His latest show "My Boyfriend's Girlfriend" is themed around his frustrations and hard-learned lessons about love. Before launching into his elliptical narrative, he warmed up with localized shtick — as comedians are wont to do. He mentioned a tweet from one of the gals at the show who lamented that the "Straz ticket lady who didn't know who @MikeBirbliglia was."
Birbiglia also recounted about his ride from Vero Beach to Tampa (on what was most likely State Road 60). He described it as a two-lane highway with nothing but orange groves for miles and miles — with the exception of a "humongous shopping center" with a New York Nails and a shop called Christ Central.
Birbiglia also ranted a little about how call centers have placed him on hold for too long, leading to screams of "Agent!" into the receiver — a well-worn topic, for sure — but Birbiglia infused his spiel with a special kind of insanity, acting out a hypothetical scenario of five slack-jawed, stoner-like call workers leaving the phones unmanned, ignoring millions of customers — that they alone service — to call an impromptu meeting. A woeful condition he blamed on call centers replacing operators with "American robots" and "Indians ... Indian Indians."
His main act took us through the awkward early stages of his relationship, a breakup and reunion. Though he remained steadfast in his disbelief in marriage as an institution, he showed us glimmers of redemption that you don't usually get from a stand-up comic. His physical comedy was on point, especially when he ambled in circles — a clever motion with a twist (literally) once repeated: He spun around to demonstrate a nausea-inducing fair ride the first time, and the second go 'round reenacted an airport-maze mad dash while dragging a suitcase on wheels that kept flipping over. (We've all dealt with that at least once, right? I know I have.)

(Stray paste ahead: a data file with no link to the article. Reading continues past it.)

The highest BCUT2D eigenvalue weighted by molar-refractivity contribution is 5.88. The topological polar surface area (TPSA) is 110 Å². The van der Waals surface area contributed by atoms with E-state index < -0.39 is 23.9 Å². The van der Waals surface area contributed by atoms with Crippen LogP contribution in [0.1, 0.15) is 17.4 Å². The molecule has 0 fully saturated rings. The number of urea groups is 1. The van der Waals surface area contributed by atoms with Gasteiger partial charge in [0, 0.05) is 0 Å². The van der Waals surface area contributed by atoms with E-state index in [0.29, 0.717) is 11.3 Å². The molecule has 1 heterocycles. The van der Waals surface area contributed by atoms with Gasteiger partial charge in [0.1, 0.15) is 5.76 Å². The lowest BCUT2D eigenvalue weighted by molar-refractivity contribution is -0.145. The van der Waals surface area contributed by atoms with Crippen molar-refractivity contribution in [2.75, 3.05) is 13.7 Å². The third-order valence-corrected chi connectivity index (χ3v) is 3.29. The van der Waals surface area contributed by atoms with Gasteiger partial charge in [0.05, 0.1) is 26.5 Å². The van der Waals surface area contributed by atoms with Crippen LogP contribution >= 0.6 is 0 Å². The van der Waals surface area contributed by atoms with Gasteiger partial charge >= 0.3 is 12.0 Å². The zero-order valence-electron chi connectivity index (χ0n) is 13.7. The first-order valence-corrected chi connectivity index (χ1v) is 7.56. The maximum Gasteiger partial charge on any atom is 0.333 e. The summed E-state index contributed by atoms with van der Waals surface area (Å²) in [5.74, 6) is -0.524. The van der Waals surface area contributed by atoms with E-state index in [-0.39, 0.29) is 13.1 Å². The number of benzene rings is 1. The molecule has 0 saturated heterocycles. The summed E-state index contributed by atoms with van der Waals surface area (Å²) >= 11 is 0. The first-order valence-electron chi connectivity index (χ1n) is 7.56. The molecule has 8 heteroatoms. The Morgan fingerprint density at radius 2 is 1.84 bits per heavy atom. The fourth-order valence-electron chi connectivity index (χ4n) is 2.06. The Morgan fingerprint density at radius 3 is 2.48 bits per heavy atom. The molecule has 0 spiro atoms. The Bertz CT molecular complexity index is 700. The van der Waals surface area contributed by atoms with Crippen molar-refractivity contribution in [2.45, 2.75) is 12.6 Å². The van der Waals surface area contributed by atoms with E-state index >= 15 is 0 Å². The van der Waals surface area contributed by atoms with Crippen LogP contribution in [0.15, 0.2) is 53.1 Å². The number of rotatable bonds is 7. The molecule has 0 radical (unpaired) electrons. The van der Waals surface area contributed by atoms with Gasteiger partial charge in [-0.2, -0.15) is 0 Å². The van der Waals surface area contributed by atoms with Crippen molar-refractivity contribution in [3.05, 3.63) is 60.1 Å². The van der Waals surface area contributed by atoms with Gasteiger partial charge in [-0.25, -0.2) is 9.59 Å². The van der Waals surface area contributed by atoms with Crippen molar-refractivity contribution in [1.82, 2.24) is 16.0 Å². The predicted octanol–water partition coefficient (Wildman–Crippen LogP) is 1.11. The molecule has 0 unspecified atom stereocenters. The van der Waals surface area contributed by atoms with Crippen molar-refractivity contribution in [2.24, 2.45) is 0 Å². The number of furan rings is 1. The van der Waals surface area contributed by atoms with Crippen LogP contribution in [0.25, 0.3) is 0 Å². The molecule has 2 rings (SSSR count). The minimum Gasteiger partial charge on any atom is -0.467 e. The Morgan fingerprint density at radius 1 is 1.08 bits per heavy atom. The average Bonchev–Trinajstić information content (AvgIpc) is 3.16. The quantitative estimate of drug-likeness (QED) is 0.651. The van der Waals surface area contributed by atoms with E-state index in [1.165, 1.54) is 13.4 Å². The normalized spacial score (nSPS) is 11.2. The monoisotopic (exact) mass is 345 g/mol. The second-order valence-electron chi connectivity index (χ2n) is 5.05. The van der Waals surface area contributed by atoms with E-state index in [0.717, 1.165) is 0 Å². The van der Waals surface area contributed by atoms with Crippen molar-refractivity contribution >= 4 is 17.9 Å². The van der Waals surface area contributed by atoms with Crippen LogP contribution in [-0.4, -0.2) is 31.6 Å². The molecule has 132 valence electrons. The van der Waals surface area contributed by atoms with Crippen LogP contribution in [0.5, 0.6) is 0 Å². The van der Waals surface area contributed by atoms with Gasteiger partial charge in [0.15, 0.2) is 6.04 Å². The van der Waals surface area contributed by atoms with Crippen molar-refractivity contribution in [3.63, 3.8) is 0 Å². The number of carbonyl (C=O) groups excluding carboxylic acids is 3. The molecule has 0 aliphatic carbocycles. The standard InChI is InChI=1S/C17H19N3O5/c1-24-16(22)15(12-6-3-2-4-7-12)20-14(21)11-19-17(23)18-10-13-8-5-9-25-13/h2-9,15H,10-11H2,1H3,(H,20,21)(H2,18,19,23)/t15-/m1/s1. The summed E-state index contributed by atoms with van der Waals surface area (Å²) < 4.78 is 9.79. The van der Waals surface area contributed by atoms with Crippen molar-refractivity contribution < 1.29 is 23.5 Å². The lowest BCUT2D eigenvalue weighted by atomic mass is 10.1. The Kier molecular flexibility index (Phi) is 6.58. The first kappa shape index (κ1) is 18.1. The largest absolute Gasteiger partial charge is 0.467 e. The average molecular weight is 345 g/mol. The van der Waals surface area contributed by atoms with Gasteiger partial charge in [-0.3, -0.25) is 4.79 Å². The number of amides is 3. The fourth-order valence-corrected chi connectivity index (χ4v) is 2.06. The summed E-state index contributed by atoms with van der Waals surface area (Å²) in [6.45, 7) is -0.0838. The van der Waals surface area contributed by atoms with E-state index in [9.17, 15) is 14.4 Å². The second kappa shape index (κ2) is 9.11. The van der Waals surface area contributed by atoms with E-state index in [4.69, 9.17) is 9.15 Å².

At the climax, he sat on the edge of the stage and enjoyed a strategic pause, showing us he's quite skilled at both comedic timing and telling a story. There was a subtle musicality to his narration, and his stories through full of dopey and hilarious gestures and/or mimicry were believable and relatable.
After the show at Ferguson Hall, Birbiglia signed autographs in the lobby of the Straz's second-largest venue. He sold limited-edition posters that I wish I could have purchased and promoted the DVD release of his movie Sleepwalk With Me.
His touring act is a sequel of sorts to his film, he told CL in our recent interview.
Look for a movie inspired by the show soon — perhaps, a good flick to watch, dare we say, on Valentine's Day 2014.